I went to "Brains on Beer" - BOB - to have a beer and visit with friends last night. I had the oatmeal stout. Only five of us turned out, including the new guy.
The new guy is a high school science teacher. BOB started collecting donations from whomever was present each week when we paid the bill. No one was coerced but most would give an extra five to twenty dollars. We started the practice last summer, and built up a kitty of $600. With that in hand, we contacted a local high school at the end of last year and asked them if there was anything we could buy them for the science lab. Long and short of it, Michael the teacher showed up. This is actually our third meeting with them.
Michael is from New York, less than 30 years old, white, moved out here to finish his Masters and ended up employed. Now it happens that of the four other members, three of us are named Michael. Michael the Teacher joined Michael the materials engineer, Michael the weapons consultant and me, previously known as Michael the Younger. Eighty percent of our table was named Michael.
Michael fits in well with us, a liberal who lives down the street and likes science and beer. He brought his catalog with him and showed us the air table he wants to order for the school, and we agreed it was an admirable purchase. Then, being of scientific bent, we discussed our scientific childhood toys and experiements.
Erector sets! I had so much fun with mine, along with the Sterling Steam Engine. I wasn't allowed to purchase the chemistry set I wanted but that was okay. I built a see through model of the human body and turned my attention to cars and other vessels. I built battleships, racing cars, street cars, tanks, and of course, rockets. Some of the disciplines became twisted in my hands so some rocket engines ended up in wheeled vehicles I created by modifying models.
My first one was very simple. It was a car with wheels. I worried about ground clearance and stability, and rightly so. When I launched that thing, it just started flipping and bouncing around in a cloud of sparks and smoke that we found terrifying and funny as hell.
I built Model 2 with a wide, long chassis. In a sense, it was tubular. Plastic model cars came with the parts mounted on 'trees'. I collected those discarded trees and created a few trussed modules by laying them out and gluing them together. (I didn't know these were trussed modules until an adult neighbor saw it later and told me that's what I had done. It wasn't an original idea, but one that I adopted from the balsa wood airplanes I'd built a few years before.) I used wheels from my 1:16 model Jaguar, as they were bigger and 'real' rubber. The single rocket engine was centerline, mounted toward the back, and canted slight downward to keep the car on the ground, in theory. I launched it down our suburban street one fine summer day.
The sound! The speed! The smoke! The parents! Neighbors were not pleased. It was not very scientific. Although I'd staked out friends on the far end, about an eight of a mile away, that thing shot past them, unfortunate, because that's where the road curved. My friends were forced to chase the rocket car. Fortunately it hit a curb and flipped over, beginning a spinning, smoking pinwheel. Great stuff.
I was told in very specific terms and voice not to do that again. It had to be done again, though, because we wondered, how fast was it going? We had the formula for that. We just needed to organize ourselves.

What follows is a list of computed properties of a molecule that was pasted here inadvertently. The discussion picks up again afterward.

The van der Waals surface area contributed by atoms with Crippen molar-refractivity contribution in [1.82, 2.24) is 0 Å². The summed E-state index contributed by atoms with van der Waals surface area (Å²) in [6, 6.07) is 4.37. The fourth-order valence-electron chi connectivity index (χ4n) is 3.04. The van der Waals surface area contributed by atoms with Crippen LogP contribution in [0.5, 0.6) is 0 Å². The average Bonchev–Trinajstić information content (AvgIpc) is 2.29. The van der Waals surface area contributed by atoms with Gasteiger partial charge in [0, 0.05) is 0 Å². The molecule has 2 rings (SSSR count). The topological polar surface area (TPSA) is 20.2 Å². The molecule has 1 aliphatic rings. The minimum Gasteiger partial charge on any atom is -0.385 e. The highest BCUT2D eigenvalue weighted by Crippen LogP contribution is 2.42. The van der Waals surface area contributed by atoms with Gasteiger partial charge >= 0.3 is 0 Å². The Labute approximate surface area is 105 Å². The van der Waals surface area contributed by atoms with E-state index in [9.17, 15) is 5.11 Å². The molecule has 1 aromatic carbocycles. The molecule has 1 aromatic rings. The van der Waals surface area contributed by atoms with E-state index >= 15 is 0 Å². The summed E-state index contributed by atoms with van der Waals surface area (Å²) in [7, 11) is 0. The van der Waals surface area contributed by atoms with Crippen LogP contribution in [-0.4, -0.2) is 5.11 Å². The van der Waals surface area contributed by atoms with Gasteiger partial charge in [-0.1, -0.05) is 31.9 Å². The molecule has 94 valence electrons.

A new car was built built with salvaged parts and much greater secrecy. My group was much smaller as well. But the best part was my new plan to use the ball field as the test ground.
The ballfield was flat, hard dirt with bases, dugouts, and a backstop. I figured I'd go to deepest centerfield and launch it toward the backstop. If we measured it and had a stop watch, we could figure out how fast it was going.
My friend, John, acquired those tools from his Dad, who loved this experimental side of us. John also took it upon himself to organize a party to smooth the path, to reduce the chances that the vehicle would veer or turn over. Summer rains and baseball games delayed the project but we finally launched it....
Now here are the surprises. One, I didn't remember doing this until the day before yesterday, when one of my sisters reminded me of my rocket cars. I remembered building the rocket cars but had not remembered this project. It all came back as soon as I read her email. That came about because her son reminds my mother of me, and they were recalling some of my adventures.
So I can't say with certitude how fast the car went that day. I do remember that it travelled straight and fast in a streak of smoke, and that it slammed into the backstop, scaring the crap out of us. That was the end of my adventures. I was growing older, my mom and her husband were having problems, and I was becoming a teenager with other issues.
Back to BOB. Michael the Teacher wanted to add a plague or marker to the table. We of BOB were unanimous that we did not want Beer on Brains on a plaque, nor BOB. The BOB name came about through some emails but we never formally adopted it. I had called it The Gathering and The Breathren, while another dubs it Quaffs & Laughs. On my calendar, it's just called "Beer Night".
After much thought, we decided it would not have a plaque. The teacher can tell his students where it came from and who we are, and if it's origins get lost with time, that's okay.
We're just doing it for the fun of it, because that's what science is.
Causes Michael Seidel Supports
Kiva, Women's International League for Peace and Freedom, Propublica.org, Doctors Without Borders, GreaterGood.com